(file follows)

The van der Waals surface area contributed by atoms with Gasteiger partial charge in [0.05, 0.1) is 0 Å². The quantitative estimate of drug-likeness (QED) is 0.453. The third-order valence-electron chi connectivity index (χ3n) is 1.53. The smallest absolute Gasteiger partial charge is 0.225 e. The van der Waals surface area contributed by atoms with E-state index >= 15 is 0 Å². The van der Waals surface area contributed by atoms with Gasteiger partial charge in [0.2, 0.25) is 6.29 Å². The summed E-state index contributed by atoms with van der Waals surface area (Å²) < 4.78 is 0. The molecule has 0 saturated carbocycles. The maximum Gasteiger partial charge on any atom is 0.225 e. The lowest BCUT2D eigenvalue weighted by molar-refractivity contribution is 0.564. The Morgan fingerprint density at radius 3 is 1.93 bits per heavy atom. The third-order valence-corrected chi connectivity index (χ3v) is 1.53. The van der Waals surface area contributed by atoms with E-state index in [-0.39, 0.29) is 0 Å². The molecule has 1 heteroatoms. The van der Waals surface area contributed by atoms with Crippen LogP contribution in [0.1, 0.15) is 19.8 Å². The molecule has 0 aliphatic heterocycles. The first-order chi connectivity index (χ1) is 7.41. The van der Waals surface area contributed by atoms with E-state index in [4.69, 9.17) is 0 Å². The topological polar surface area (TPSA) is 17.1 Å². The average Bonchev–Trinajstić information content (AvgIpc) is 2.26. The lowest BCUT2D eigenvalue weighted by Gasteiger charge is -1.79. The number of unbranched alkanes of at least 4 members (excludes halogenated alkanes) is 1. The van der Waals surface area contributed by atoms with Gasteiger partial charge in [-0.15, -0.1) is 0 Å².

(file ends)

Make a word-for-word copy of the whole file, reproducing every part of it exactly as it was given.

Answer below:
The van der Waals surface area contributed by atoms with Gasteiger partial charge in [0.05, 0.1) is 0 Å². The quantitative estimate of drug-likeness (QED) is 0.453. The third-order valence-electron chi connectivity index (χ3n) is 1.53. The smallest absolute Gasteiger partial charge is 0.225 e. The van der Waals surface area contributed by atoms with E-state index >= 15 is 0 Å². The van der Waals surface area contributed by atoms with Gasteiger partial charge in [0.2, 0.25) is 6.29 Å². The summed E-state index contributed by atoms with van der Waals surface area (Å²) < 4.78 is 0. The molecule has 0 saturated carbocycles. The maximum Gasteiger partial charge on any atom is 0.225 e. The lowest BCUT2D eigenvalue weighted by molar-refractivity contribution is 0.564. The Morgan fingerprint density at radius 3 is 1.93 bits per heavy atom. The third-order valence-corrected chi connectivity index (χ3v) is 1.53. The van der Waals surface area contributed by atoms with E-state index in [-0.39, 0.29) is 0 Å². The molecule has 1 heteroatoms. The van der Waals surface area contributed by atoms with Crippen LogP contribution in [0.1, 0.15) is 19.8 Å². The molecule has 0 aliphatic heterocycles. The first-order chi connectivity index (χ1) is 7.41. The van der Waals surface area contributed by atoms with E-state index in [4.69, 9.17) is 0 Å². The topological polar surface area (TPSA) is 17.1 Å². The average Bonchev–Trinajstić information content (AvgIpc) is 2.26. The lowest BCUT2D eigenvalue weighted by Gasteiger charge is -1.79. The number of unbranched alkanes of at least 4 members (excludes halogenated alkanes) is 1. The van der Waals surface area contributed by atoms with Gasteiger partial charge in [-0.15, -0.1) is 0 Å².